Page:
The East Side, facing the harbor in a more intimate way, have these two story undulating triangular moves that shift and slide between each other, creating a constant movement that changes though out the length of the day. At night, the underside of the waves is lit up continuing to show this same effect causing a reflection on the harbor and the pedestrian walk below.
Class A amenities include an outdoor terrace and top-floor penthouse, a secondfloor fitness center, and rentable public meeting space, also on the second floor. The open-air glass penthouse features two walls (a North facing and a West facing) planted with Boston ivy and coniferous plants to avoid the emptiness of foliage in winter and offers city and harbor views:
To achieve an oversize dimension of the glazing units (IGU) without the use of visible horizontal mullions, an intermediate transom or ‘kiss mullion was introduced. This allowed uninterrupted sleekness to the curtain wall surface.
The NE corner acts not only as an element where the west city facing facade and the east undulating façade converge but also as a beacon to the city and the Boston Harbor. To further enhance this moment, a double height open to the sky gathering space surrounded by a glass and exposed steel structure, has been allocated.
Restaurants with outdoor dining, retail shops, and a public lobby activate the ground-level space with pedestrian activity and satisfy public space requirements. Retail venues can be accessed from both the interior lobby and exterior of the building to maximize public access.
The office lobby is located in the center of the building creating a public corridor from east to west serves as an important element in the public access requirements of the building, creating permeability through the building.
The east exterior façade of the lobby is two story glass to maximize views into the lobby where a glass bridge crosses this two story space under which a one story corridor frames the view to the harbor.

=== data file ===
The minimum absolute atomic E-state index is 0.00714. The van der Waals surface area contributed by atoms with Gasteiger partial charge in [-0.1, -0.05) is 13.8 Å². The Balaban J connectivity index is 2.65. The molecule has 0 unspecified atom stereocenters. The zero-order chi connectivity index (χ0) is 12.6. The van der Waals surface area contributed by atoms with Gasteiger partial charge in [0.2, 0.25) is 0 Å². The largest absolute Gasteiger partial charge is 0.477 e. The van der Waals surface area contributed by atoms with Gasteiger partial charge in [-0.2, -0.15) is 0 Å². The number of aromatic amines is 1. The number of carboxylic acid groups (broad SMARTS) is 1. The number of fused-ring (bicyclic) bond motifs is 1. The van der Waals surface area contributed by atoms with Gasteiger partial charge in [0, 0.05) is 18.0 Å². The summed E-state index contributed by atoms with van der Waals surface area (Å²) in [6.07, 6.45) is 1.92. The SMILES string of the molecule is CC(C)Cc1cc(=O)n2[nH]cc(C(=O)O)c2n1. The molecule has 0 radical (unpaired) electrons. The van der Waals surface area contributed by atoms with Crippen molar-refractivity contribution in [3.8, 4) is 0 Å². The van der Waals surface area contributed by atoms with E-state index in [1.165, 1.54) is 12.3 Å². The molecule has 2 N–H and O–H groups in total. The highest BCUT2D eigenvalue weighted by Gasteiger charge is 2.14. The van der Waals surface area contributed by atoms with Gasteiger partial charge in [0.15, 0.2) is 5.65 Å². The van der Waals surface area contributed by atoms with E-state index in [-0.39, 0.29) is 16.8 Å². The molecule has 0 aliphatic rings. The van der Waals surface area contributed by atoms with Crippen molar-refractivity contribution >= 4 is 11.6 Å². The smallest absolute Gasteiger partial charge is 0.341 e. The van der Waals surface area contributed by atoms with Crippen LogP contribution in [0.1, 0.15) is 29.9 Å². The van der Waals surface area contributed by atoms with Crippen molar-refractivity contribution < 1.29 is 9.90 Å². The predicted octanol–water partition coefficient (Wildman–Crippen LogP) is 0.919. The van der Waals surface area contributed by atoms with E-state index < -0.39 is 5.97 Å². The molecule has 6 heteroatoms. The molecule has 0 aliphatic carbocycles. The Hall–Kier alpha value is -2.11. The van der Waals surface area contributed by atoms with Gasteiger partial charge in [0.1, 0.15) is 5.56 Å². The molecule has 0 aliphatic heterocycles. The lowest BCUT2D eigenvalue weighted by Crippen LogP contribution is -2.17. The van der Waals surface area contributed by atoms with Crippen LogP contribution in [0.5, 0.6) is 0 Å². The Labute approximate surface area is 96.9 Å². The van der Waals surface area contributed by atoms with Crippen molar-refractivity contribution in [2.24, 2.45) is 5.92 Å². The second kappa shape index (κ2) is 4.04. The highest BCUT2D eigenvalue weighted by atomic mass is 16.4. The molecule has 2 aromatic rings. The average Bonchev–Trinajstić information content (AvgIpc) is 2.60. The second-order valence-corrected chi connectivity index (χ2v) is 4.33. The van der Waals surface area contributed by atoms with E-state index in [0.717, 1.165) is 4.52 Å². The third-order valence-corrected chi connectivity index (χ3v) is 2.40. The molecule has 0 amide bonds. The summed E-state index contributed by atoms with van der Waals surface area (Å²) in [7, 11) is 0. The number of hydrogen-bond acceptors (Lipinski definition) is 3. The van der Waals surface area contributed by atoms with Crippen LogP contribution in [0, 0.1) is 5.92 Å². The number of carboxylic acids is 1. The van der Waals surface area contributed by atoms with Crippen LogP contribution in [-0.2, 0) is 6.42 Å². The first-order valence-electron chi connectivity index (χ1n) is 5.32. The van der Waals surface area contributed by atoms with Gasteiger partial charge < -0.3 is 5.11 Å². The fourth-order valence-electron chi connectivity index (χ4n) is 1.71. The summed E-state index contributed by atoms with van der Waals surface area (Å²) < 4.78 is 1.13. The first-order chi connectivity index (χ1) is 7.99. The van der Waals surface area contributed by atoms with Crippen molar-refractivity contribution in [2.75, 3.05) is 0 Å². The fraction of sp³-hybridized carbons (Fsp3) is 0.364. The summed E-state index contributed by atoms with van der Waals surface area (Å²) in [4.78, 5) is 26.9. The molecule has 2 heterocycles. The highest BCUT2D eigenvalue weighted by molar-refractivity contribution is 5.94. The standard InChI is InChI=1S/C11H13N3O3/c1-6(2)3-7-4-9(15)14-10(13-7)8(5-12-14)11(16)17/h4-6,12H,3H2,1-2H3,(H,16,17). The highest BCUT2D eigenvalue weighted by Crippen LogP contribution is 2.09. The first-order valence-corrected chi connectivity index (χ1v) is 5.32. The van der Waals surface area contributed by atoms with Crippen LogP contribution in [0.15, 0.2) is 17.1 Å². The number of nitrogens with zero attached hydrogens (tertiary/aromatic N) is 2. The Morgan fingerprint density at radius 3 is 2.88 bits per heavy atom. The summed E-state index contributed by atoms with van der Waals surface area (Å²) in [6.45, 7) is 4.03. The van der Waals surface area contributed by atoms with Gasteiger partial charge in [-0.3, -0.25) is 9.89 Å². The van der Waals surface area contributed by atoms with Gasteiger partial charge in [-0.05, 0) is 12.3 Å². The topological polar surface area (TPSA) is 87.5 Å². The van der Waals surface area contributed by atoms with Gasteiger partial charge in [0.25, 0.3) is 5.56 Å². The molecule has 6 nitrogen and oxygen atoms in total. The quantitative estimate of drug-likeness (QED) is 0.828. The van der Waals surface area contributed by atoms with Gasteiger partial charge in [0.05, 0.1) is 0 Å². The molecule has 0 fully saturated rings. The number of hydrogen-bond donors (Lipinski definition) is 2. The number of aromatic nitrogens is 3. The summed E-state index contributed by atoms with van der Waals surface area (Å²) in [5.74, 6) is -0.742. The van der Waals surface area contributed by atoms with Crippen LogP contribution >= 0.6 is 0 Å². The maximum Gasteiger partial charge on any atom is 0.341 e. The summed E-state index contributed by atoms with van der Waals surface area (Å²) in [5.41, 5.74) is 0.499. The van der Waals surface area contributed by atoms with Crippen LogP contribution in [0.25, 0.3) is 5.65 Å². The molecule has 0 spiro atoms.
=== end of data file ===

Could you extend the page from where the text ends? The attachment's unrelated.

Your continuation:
The two story lobby walls are composed of highly figured “Golden Zelle” Brazilian quartzite. The “Golden Zelle” has intricate deep veins in green and blue tones which relates to old harbor maps and a high iron content reminiscent of the rusty steel from old ships.
The one story corridor on one side has an angel hair pattern, stainless steel which continues up and across the ceiling, providing reflections from the water on a sunny day onto the ceiling. Bringing the harbor into the lobby.
A row of granite blocks salvaged from the original seawall acts as bench seating; rough, in contrast to the smooth quartzite wall, they reference the granite seawall just outside.
Class A amenities include an outdoor terrace and top-floor penthouse, a second-floor fitness center, and rentable public meeting space, also on the second floor. The open-air glass penthouse features two walls (a North facing and a West facing) planted with Boston ivy and coniferous plants to avoid the emptiness of foliage in winter and offers city and harbor views.
This building has received LEED Gold Certification.
When viewed from the southeast corner of the building, the interaction between the undulating sections bring dynamism and deep shadows along the shifting harbor waters. The cleanness in the detailing of this façade allows smooth surfaces to be created that uninterruptedly reflect the sky and the waters of the Boston Harbor in different ways:
By the Numbers
The Office Building